On Monday night this week (16th April), one of my colleagues who lives in Leytonstone and I took part in the prayer walk through the area, to remember the tragic and violent death of Paul Erhahon. I am heartbroken by this, and by the many other needleess and violent deaths of young people that have occurred in London recently. My thoughts and prayers are with the families, friends and communities of all those who have died or been hurt.
The walk was organised by Churches Together, but included people of all faiths, colours and cultures, as the community came together to show they want to stand together against a culture of violence that seems to be growing.
Lives have been torn apart. We cannot sit back and do nothing. It is vital that churches now rise to the call of being at the forefront of engaging with young people. There are churches in every community in the UK, and they are in an ideal position to initiate and lead work with our young people and their families. Thousands of Christians and people of faith across the country are already working compassionately and inclusively, at the heart of their communities, in this way, for instance with groups such as Street Pastors, the Peace Alliance, and Bringing Hope in Birmingham, to name only a very few excellent examples.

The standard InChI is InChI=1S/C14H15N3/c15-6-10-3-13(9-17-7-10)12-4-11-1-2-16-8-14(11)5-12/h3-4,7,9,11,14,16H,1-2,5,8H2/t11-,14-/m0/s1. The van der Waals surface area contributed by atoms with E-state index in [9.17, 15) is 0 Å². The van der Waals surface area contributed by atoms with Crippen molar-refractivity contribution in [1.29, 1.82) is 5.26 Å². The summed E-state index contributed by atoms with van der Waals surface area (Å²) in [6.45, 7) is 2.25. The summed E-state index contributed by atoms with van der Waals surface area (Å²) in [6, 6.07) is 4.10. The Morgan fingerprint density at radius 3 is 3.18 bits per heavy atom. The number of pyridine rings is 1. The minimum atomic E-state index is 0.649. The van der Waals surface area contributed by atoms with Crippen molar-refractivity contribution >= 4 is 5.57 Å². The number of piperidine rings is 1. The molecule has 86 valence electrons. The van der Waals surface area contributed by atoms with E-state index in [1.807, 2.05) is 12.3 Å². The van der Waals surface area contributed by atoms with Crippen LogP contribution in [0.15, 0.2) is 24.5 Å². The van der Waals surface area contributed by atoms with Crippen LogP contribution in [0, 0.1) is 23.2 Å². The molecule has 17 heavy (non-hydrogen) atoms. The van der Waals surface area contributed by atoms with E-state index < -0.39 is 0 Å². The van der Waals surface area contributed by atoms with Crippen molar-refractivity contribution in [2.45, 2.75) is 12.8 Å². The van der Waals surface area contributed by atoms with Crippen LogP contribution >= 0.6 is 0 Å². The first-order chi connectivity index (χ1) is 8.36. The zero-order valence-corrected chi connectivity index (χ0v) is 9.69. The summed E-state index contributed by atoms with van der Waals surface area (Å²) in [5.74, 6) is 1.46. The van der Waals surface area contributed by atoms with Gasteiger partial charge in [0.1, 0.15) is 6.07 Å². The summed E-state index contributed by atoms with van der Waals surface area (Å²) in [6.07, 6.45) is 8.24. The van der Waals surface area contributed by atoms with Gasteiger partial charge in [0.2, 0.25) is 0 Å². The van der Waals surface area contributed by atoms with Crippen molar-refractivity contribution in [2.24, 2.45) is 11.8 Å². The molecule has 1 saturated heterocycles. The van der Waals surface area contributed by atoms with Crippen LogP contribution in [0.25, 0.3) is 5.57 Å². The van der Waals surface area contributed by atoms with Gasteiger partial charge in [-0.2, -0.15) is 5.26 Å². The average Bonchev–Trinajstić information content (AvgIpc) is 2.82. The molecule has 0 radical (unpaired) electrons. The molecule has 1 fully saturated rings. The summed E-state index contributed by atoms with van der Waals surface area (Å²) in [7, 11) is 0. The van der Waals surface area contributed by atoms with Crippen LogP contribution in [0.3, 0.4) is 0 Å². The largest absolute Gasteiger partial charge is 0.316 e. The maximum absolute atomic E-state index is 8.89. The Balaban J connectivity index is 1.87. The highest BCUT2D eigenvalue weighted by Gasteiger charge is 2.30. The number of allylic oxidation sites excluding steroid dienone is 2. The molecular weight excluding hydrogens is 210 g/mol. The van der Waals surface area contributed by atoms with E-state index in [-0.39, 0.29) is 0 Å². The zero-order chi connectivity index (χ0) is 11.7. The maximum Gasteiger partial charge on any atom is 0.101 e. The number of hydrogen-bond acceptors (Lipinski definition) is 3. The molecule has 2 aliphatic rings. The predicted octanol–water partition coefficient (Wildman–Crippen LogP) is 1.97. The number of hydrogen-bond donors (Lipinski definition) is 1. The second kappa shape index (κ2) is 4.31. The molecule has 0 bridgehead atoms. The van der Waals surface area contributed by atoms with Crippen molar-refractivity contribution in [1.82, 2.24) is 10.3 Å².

I want to encourage more churches to work together to put more resources, time and effort into helping the young people around them. I also want to call on statutory agencies to recognise the huge potential that churches hold for bringing positive change, and to continue supporting and extending their work with them.
In Leytonstone in particular there is a pressing need for a safe place for young people. Leytonstone United Free Church is currently leading in trying to set up such a project, and is due to meet with the local council and statutory youth services soon to try to take this forward.
The answers to these problems lie within our communities, and only be working together can we solve them.
I’d love to hear what you think.